By JOE FLOWER
The system is unstable. We are already seeing the precursor waves of massive and multiple disturbances to come. Disruption at key leverage points, new entrants, shifting public awareness and serious political competition cast omens and signs of a highly changed future.
So what’s the frequency? What are the smart bets for a strategic chief financial officer at a payer or provider facing such a bumpy ride? They are radically different from today’s dominant consensus strategies. In this five-part series, Joe Flower lays out the argument, the nature of the instability, and the best-bet strategies.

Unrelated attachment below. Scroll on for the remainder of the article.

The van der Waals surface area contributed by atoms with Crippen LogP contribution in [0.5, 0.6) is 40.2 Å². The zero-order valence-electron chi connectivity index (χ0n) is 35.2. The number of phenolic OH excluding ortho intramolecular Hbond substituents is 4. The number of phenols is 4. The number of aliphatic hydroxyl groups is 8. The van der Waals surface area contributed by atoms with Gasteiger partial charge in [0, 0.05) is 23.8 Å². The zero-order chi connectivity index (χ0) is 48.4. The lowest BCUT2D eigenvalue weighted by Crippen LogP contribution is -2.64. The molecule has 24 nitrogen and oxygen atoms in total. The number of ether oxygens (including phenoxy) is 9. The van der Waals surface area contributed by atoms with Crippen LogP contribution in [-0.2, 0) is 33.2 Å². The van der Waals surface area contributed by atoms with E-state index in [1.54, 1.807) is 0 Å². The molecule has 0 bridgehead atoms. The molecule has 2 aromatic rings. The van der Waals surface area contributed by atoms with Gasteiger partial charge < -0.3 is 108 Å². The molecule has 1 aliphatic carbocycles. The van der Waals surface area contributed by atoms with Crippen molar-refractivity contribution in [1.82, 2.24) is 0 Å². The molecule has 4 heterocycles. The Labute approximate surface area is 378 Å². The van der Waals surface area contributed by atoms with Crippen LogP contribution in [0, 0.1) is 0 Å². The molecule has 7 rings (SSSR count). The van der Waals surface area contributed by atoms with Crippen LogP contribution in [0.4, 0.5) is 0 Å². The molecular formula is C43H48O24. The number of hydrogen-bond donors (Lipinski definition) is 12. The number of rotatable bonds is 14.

Cost. Get serious control of your costs. Most providers I talk to are dismissive. “Yeah, yeah, you’ve been saying that for 10 years. We’re on it, believe me.” But I don’t believe them. Observation of the industry makes it clear that most healthcare providers have not gone after costs with nearly the ferocity of other industries. Some providers that I have worked with and interviewed over recent years have gotten their full cost of ownership down to a level where they can survive on Medicaid rates (that’s not a typo, I mean Medicaid) and build bigger, stronger systems at the same time. They have proven it can be done. But this is far from the industry norm. In the new competition, getting your costs seriously down is not the way to win. It’s just the price of admission. In the new competition, any entity that can deliver any particular service at a lower price will steal that business from you. You need to be that entity.Overtreatment and waste. Do a deep and honest analysis of how much of your book of business is actually not effective, not necessary, does not deliver value or satisfaction to the customer—because that book of business is likely to wither away